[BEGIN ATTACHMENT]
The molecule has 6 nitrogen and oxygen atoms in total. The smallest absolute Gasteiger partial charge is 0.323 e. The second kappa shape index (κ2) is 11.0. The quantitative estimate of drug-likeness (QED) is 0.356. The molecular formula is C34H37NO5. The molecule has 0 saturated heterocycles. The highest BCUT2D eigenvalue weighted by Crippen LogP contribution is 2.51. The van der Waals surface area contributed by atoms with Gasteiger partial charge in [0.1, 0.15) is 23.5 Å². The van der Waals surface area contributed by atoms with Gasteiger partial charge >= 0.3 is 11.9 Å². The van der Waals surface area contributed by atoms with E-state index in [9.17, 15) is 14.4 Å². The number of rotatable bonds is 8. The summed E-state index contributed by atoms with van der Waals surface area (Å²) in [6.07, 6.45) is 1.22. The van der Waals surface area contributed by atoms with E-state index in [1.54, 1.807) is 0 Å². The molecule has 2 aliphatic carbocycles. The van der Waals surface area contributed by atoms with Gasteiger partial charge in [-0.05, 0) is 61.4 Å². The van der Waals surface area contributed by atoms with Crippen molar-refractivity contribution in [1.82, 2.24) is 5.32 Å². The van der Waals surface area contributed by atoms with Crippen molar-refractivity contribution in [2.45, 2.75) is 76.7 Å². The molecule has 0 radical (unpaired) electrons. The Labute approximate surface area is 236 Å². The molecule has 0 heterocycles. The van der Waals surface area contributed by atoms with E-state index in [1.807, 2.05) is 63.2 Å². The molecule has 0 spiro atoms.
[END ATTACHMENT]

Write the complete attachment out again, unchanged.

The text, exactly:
The molecule has 6 nitrogen and oxygen atoms in total. The smallest absolute Gasteiger partial charge is 0.323 e. The second kappa shape index (κ2) is 11.0. The quantitative estimate of drug-likeness (QED) is 0.356. The molecular formula is C34H37NO5. The molecule has 0 saturated heterocycles. The highest BCUT2D eigenvalue weighted by Crippen LogP contribution is 2.51. The van der Waals surface area contributed by atoms with Gasteiger partial charge in [0.1, 0.15) is 23.5 Å². The van der Waals surface area contributed by atoms with Gasteiger partial charge >= 0.3 is 11.9 Å². The van der Waals surface area contributed by atoms with E-state index in [9.17, 15) is 14.4 Å². The number of rotatable bonds is 8. The summed E-state index contributed by atoms with van der Waals surface area (Å²) in [6.07, 6.45) is 1.22. The van der Waals surface area contributed by atoms with E-state index in [1.54, 1.807) is 0 Å². The molecule has 2 aliphatic carbocycles. The van der Waals surface area contributed by atoms with Gasteiger partial charge in [-0.05, 0) is 61.4 Å². The van der Waals surface area contributed by atoms with Crippen molar-refractivity contribution in [1.82, 2.24) is 5.32 Å². The van der Waals surface area contributed by atoms with Crippen molar-refractivity contribution in [2.45, 2.75) is 76.7 Å². The molecule has 0 radical (unpaired) electrons. The Labute approximate surface area is 236 Å². The molecule has 0 heterocycles. The van der Waals surface area contributed by atoms with E-state index in [1.807, 2.05) is 63.2 Å². The molecule has 0 spiro atoms.